If you're going Hoya then Hoya SMC will do most things. For time exposures you'll need to remove them or use Hoya Digital Multicoated.
I use a UV (0) filter on all my lenses, mostly Hoya SMC's a couple of tiffens, Hoya CPL. Mostly for my own peace of mind, and hoped for protection. Hoya seems to be the best quality / value filter and CPL. Hoya also makes a "clear glass" element protective filter, guess it really isn't a filter. In therory I would say the bigger the diameter lens go for the higher quality filter and that would mean higher cost, but would/should be more precision optical glass and coatings therefore less if any effect on the lens?
Sony A700_____________Minolta AF 50mm. F/1.7
Minolta AF 70-210mm F/3.5-4.5 Tamron AF 17-50mm F/2.8 XR DiII LD Asp. [IF]
Tamron SP AF 70-200mm. F/2.8 DI LD [IF] Macro
Tamron AF 70-300mm F/4-5.6 Di LD Macro 1:2
Tokina AF 28-70mm F/3.5-4.5
Tokina AF AT-X 80-400mm F/4.5-5.6
I'd suggest always a UV filter is better than a skylight (clear glass). Always though look for SMC or digital multi-coated. Single coated, uncoated and ordinary multicoated will be horrible on a digital camera.
Originally Posted by seanhoxx
As of two days ago I am revamping my filter line by converting all my lenses to 72mm through adapters, this is the largest size lens element I anticipate using. That will allow me to get by with just three filters, thus saving money, while still allowing higher quality filters than otherwise. I will sell off my other filters of various sizes. The three I will be using are: B&W Kaesemann Coated Circular Polarizer (because it was cheaper than the standard Hoya HMC for some reason), Tiffen 0.6 Neutral Density Graduated Multicoated (I recently had need of one and will need it more in the future), and the cheapest Tiffen UV filter I could get hold of.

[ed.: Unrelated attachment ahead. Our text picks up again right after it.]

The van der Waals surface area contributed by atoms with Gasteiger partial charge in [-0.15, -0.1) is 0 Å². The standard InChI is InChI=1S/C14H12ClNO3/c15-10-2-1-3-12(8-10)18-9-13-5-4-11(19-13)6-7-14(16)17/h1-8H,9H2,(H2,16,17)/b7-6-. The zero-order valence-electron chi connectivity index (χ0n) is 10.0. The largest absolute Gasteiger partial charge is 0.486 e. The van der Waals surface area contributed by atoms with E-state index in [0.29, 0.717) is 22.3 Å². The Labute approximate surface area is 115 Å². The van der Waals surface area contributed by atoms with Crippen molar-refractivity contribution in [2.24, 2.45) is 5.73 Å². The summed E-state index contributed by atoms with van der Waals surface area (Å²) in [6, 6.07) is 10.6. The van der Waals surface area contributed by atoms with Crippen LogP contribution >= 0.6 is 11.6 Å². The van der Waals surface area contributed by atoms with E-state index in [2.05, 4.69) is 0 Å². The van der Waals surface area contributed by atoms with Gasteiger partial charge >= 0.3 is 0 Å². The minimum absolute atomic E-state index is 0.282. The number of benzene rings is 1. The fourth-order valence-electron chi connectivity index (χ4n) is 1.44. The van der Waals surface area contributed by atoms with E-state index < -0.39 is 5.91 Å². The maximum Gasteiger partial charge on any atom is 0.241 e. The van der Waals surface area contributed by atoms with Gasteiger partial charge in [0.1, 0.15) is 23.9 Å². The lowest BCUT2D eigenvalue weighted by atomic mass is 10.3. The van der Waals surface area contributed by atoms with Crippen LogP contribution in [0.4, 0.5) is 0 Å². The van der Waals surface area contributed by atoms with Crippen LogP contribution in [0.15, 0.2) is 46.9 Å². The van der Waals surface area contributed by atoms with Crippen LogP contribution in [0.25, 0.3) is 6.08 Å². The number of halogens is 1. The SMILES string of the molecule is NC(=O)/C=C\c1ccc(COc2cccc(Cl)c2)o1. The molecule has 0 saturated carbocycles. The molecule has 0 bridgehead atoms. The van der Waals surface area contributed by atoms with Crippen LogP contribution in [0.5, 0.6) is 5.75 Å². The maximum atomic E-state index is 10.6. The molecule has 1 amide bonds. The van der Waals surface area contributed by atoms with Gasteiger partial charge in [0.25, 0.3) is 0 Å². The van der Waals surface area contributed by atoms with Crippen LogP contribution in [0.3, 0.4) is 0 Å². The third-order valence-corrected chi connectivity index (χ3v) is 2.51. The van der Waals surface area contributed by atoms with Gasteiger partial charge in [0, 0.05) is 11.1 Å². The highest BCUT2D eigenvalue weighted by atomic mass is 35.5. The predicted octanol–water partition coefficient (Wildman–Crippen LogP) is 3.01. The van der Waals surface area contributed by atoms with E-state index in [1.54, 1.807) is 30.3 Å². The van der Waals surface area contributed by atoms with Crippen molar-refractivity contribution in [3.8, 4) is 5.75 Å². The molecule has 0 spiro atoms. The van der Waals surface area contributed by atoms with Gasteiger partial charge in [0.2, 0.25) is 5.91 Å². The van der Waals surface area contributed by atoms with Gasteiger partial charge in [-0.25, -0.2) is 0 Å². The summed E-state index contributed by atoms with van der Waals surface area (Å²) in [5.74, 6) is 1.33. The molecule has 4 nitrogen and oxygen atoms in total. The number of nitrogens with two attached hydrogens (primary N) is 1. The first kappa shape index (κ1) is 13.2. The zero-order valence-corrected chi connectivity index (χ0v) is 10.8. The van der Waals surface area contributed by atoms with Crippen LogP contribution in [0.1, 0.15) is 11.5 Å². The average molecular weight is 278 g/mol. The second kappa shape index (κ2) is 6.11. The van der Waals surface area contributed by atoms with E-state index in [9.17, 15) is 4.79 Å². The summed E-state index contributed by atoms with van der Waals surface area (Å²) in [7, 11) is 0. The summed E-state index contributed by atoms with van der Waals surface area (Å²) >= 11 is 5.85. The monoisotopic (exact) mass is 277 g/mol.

I would be interested in protecting my expensive lenses. I think that lenses are worth protecting with permanent UV filters if they are worth 10 times the cost of the UV filter or more, bearing in mind that anything less than a very good filter will not be worth it, even if just from flare. So, depending on the person and lens, $500-$1000 lenses are to me worth protecting. Your lens already has about 20 elements, one more perfectly flat high quality one should be OK.
However, I don't think my own lenses are expensive enough to justify a permanent filter expensive enough to not hurt IQ. I got the tiffen for use in situations where damage to the lens seems likely: blowing sand, a breeze off an acidic hotspring or geyser, flying hard particles, etc. I figured no sense putting good money in a filter whose purpose is to take a beating be replaced after a few dozen uses.